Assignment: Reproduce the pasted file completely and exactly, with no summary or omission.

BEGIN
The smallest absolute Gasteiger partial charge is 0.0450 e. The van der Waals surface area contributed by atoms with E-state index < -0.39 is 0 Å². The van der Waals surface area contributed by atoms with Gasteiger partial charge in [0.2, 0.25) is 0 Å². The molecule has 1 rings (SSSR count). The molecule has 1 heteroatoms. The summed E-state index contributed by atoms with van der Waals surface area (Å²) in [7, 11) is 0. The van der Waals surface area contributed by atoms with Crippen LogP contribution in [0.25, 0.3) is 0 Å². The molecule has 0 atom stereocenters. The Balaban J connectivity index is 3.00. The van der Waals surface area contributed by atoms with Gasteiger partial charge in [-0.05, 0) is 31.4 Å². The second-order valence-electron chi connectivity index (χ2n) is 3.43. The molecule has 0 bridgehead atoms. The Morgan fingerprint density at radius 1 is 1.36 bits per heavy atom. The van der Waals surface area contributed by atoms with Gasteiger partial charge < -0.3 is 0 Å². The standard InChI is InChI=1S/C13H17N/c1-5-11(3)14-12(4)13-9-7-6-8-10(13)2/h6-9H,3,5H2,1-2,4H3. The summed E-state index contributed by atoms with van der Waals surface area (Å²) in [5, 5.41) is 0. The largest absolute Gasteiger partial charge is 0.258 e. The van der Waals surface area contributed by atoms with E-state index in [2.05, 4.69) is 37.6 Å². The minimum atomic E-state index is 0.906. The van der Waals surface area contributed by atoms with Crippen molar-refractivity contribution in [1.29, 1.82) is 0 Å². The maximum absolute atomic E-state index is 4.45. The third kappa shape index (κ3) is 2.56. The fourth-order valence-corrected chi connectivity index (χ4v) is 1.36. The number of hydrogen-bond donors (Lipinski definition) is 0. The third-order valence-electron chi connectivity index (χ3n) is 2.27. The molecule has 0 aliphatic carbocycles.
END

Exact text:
The smallest absolute Gasteiger partial charge is 0.0450 e. The van der Waals surface area contributed by atoms with E-state index < -0.39 is 0 Å². The van der Waals surface area contributed by atoms with Gasteiger partial charge in [0.2, 0.25) is 0 Å². The molecule has 1 rings (SSSR count). The molecule has 1 heteroatoms. The summed E-state index contributed by atoms with van der Waals surface area (Å²) in [7, 11) is 0. The van der Waals surface area contributed by atoms with Crippen LogP contribution in [0.25, 0.3) is 0 Å². The molecule has 0 atom stereocenters. The Balaban J connectivity index is 3.00. The van der Waals surface area contributed by atoms with Gasteiger partial charge in [-0.05, 0) is 31.4 Å². The second-order valence-electron chi connectivity index (χ2n) is 3.43. The molecule has 0 bridgehead atoms. The Morgan fingerprint density at radius 1 is 1.36 bits per heavy atom. The van der Waals surface area contributed by atoms with Gasteiger partial charge < -0.3 is 0 Å². The standard InChI is InChI=1S/C13H17N/c1-5-11(3)14-12(4)13-9-7-6-8-10(13)2/h6-9H,3,5H2,1-2,4H3. The summed E-state index contributed by atoms with van der Waals surface area (Å²) in [5, 5.41) is 0. The largest absolute Gasteiger partial charge is 0.258 e. The van der Waals surface area contributed by atoms with E-state index in [2.05, 4.69) is 37.6 Å². The minimum atomic E-state index is 0.906. The van der Waals surface area contributed by atoms with Crippen molar-refractivity contribution in [1.29, 1.82) is 0 Å². The maximum absolute atomic E-state index is 4.45. The third kappa shape index (κ3) is 2.56. The fourth-order valence-corrected chi connectivity index (χ4v) is 1.36. The number of hydrogen-bond donors (Lipinski definition) is 0. The third-order valence-electron chi connectivity index (χ3n) is 2.27. The molecule has 0 aliphatic carbocycles.